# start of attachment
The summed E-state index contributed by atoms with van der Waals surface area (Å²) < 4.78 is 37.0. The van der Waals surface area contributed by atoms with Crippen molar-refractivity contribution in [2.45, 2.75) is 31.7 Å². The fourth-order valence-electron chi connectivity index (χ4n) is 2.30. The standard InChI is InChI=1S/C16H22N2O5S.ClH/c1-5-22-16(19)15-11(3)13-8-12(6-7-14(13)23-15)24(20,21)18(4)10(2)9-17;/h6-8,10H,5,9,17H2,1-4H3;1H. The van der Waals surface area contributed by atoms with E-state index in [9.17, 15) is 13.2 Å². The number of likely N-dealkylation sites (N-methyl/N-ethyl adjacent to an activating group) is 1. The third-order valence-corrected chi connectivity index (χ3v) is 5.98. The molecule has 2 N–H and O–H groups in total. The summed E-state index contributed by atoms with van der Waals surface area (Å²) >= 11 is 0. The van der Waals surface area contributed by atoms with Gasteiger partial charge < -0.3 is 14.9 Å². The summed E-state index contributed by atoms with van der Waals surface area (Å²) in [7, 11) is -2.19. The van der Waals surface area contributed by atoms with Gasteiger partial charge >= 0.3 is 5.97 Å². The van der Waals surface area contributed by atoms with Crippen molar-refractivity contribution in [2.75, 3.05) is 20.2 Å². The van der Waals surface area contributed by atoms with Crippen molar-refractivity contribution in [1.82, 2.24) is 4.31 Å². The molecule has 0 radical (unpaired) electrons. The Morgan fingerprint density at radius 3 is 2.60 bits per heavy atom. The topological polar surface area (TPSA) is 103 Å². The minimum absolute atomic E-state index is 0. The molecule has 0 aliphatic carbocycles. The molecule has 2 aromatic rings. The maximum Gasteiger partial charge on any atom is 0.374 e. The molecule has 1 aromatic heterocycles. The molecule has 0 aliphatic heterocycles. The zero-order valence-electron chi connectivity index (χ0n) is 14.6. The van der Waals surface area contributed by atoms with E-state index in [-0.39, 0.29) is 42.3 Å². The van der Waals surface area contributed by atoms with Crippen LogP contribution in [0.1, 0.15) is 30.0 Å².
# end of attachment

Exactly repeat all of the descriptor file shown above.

The summed E-state index contributed by atoms with van der Waals surface area (Å²) < 4.78 is 37.0. The van der Waals surface area contributed by atoms with Crippen molar-refractivity contribution in [2.45, 2.75) is 31.7 Å². The fourth-order valence-electron chi connectivity index (χ4n) is 2.30. The standard InChI is InChI=1S/C16H22N2O5S.ClH/c1-5-22-16(19)15-11(3)13-8-12(6-7-14(13)23-15)24(20,21)18(4)10(2)9-17;/h6-8,10H,5,9,17H2,1-4H3;1H. The van der Waals surface area contributed by atoms with E-state index in [9.17, 15) is 13.2 Å². The number of likely N-dealkylation sites (N-methyl/N-ethyl adjacent to an activating group) is 1. The third-order valence-corrected chi connectivity index (χ3v) is 5.98. The molecule has 2 N–H and O–H groups in total. The summed E-state index contributed by atoms with van der Waals surface area (Å²) >= 11 is 0. The van der Waals surface area contributed by atoms with Gasteiger partial charge < -0.3 is 14.9 Å². The summed E-state index contributed by atoms with van der Waals surface area (Å²) in [7, 11) is -2.19. The van der Waals surface area contributed by atoms with Gasteiger partial charge >= 0.3 is 5.97 Å². The van der Waals surface area contributed by atoms with Crippen molar-refractivity contribution in [2.75, 3.05) is 20.2 Å². The van der Waals surface area contributed by atoms with Crippen molar-refractivity contribution in [1.82, 2.24) is 4.31 Å². The molecule has 0 radical (unpaired) electrons. The Morgan fingerprint density at radius 3 is 2.60 bits per heavy atom. The topological polar surface area (TPSA) is 103 Å². The minimum absolute atomic E-state index is 0. The molecule has 0 aliphatic carbocycles. The molecule has 2 aromatic rings. The maximum Gasteiger partial charge on any atom is 0.374 e. The molecule has 1 aromatic heterocycles. The molecule has 0 aliphatic heterocycles. The zero-order valence-electron chi connectivity index (χ0n) is 14.6. The van der Waals surface area contributed by atoms with E-state index in [-0.39, 0.29) is 42.3 Å². The van der Waals surface area contributed by atoms with Crippen LogP contribution in [0.1, 0.15) is 30.0 Å².